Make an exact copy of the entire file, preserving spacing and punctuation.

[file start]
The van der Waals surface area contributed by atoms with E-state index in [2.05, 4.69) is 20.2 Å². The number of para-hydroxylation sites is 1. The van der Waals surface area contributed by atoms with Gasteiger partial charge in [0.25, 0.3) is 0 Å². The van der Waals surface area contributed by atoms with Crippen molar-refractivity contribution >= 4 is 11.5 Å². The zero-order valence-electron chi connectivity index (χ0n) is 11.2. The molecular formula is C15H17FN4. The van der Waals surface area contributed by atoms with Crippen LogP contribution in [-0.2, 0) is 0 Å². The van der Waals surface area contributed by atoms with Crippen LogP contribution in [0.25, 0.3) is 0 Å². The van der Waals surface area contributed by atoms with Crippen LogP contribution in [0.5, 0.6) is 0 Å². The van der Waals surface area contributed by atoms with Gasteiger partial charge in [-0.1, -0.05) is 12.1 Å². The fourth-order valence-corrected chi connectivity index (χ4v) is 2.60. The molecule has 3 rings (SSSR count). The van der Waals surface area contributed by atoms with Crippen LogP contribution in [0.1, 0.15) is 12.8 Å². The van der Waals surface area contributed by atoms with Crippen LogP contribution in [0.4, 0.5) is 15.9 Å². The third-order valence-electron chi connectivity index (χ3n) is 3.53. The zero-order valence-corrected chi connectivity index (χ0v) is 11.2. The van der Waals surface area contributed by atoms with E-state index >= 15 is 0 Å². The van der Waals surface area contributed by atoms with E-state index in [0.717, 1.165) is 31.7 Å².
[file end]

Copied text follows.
The van der Waals surface area contributed by atoms with E-state index in [2.05, 4.69) is 20.2 Å². The number of para-hydroxylation sites is 1. The van der Waals surface area contributed by atoms with Gasteiger partial charge in [0.25, 0.3) is 0 Å². The van der Waals surface area contributed by atoms with Crippen molar-refractivity contribution >= 4 is 11.5 Å². The zero-order valence-electron chi connectivity index (χ0n) is 11.2. The molecular formula is C15H17FN4. The van der Waals surface area contributed by atoms with Crippen LogP contribution in [-0.2, 0) is 0 Å². The van der Waals surface area contributed by atoms with Crippen LogP contribution in [0.25, 0.3) is 0 Å². The van der Waals surface area contributed by atoms with Crippen LogP contribution in [0.5, 0.6) is 0 Å². The van der Waals surface area contributed by atoms with Gasteiger partial charge in [-0.1, -0.05) is 12.1 Å². The fourth-order valence-corrected chi connectivity index (χ4v) is 2.60. The molecule has 3 rings (SSSR count). The van der Waals surface area contributed by atoms with Crippen LogP contribution in [0.1, 0.15) is 12.8 Å². The van der Waals surface area contributed by atoms with Crippen LogP contribution in [0.4, 0.5) is 15.9 Å². The third-order valence-electron chi connectivity index (χ3n) is 3.53. The zero-order valence-corrected chi connectivity index (χ0v) is 11.2. The van der Waals surface area contributed by atoms with E-state index >= 15 is 0 Å². The van der Waals surface area contributed by atoms with E-state index in [0.717, 1.165) is 31.7 Å².